EAT> There are Korean and Western restaurants at Dragon Peak, the chalet-like building at the top of Mt. Balwangsan. The spaghetti is quite good, and the views are even better.
SEE> The sunrise from the peak of Mt. Balwangsan.
DO> Future Olympians should test themselves on Rainbow I (1,630m), Yongpyong’s longest slope.
STAY> Yongpyong Resort offers a range of accommodations options. Those on a budget will want to use the Yongpyong Hostel. Be sure to make reservations early, though (T. 02-3270-1231)!
FYI> Lift passes are KRW 30,000—60,000. Rental equipment available. T. 02-3270-1231, www.yongpyong.co.kr.
GO> Shuttle bus service available from Seoul’s Lotte World. See website for details.
2013 Busan New Year’s Festival부산
Korea’s second city of Busan rings in the New Year—quite literally—with a midnight bell-ringing ceremony at landmark Yongdusan Park. Oh, but that’s not all—locals and tourists alike will gather in the wee hours of the morning at Haeundae Beach to welcome the first sunrise of the new year. In addition, there will be a New Year’s balloon release, fireworks, concerts and other cultural activities and performances. If nothing else, it presents a great opportunity to explore one of Korea’s most fascinating towns.
EAT> Busan is rightfully famous for its seafood—the best place to score it is the sprawling Jagalchi Market. Another popular dish is dwaeji gukbap, a hearty soup made with rice and chunks of pork. A very popular place for this is Ssangdungi Dwaeji Gukbap (T. 051-628-7020) near Daeyeon Station. Coffee and tea will also be provided during the festival.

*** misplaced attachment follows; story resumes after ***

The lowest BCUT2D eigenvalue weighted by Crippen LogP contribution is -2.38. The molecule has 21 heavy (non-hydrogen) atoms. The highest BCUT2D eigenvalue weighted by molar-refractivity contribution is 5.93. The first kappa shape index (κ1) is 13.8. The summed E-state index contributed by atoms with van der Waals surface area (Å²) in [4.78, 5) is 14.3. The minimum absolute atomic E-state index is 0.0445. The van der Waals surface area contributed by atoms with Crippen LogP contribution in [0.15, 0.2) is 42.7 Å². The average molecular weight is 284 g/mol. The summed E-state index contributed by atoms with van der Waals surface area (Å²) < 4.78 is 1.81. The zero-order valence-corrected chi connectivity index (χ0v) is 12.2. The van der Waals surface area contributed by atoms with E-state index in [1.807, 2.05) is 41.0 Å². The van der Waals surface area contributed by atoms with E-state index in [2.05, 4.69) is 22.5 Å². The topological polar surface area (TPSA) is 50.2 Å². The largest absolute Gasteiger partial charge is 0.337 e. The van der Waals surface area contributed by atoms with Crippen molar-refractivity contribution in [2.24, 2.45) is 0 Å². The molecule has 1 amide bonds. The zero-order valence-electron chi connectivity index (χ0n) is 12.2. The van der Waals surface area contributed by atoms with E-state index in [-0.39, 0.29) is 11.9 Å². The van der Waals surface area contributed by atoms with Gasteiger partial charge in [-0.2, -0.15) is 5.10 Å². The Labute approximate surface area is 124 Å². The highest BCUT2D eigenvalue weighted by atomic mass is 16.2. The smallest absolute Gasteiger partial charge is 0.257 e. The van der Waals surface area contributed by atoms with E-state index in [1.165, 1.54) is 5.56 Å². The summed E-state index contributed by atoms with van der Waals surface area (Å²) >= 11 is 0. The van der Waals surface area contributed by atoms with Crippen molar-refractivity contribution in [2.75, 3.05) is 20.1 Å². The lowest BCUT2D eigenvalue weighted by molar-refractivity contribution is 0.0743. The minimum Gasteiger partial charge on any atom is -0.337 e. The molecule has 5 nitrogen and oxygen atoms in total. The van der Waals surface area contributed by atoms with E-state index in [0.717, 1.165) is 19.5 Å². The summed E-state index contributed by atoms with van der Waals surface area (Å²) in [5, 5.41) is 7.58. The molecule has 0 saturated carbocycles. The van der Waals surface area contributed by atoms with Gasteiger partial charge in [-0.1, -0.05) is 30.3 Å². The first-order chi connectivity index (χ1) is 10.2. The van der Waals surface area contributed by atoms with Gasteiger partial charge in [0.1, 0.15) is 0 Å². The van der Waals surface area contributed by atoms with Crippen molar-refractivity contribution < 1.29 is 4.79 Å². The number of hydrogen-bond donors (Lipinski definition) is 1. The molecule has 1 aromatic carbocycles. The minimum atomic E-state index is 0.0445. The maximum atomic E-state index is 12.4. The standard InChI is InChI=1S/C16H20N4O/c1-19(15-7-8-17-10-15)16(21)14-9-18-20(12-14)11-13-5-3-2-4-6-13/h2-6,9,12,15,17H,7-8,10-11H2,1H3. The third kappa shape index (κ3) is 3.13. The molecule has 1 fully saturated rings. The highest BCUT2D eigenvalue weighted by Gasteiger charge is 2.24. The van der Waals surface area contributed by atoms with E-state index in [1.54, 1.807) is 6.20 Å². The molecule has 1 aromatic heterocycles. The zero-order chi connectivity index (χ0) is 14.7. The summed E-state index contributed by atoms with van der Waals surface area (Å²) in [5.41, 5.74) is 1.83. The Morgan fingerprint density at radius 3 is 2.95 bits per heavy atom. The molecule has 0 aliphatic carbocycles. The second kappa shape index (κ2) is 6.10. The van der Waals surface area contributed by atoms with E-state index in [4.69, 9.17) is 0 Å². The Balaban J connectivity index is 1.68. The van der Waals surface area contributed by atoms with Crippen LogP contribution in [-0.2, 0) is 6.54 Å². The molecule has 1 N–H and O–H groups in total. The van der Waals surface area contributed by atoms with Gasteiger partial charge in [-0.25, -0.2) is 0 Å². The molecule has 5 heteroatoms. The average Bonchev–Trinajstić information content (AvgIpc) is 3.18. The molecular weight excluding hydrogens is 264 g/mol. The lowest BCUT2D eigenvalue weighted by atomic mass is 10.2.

SEE> If you’d prefer to see the sunrise elsewhere, the seaside cliffs of Taejongdae Park are a perfect venue for it.
DO> Join the crowds for the New Year’s countdown at Yongdusan Park.
STAY> Busan has the best selection of hotels anywhere outside of Seoul. Most of the high-end places, including the Westin Chosun Beach Hotel, Park Hyatt Busan, and Paradise Hotel Busan, can be found in the Haeundae area. Cheaper accommodations can be found around Busan Station and Busan’s major bus terminals.
GO> The KTX gets you to Busan from Seoul Station in less than three hours.
If you prefer flying, flights to Busan’s Gimhae Airport depart from Seoul’s Gimpo Airport.
Nestled in the rugged snow-capped peaks of the province of Gangwon-do, this warm and inviting provincial capital is a land of mountains, lakes and rivers. A mere hour from Seoul, it gives world-weary Seoulites a place to escape the urban jungle for a day or two, to rejuvenate amid beautiful scenery and enjoy good food before returning once again to the daily grind.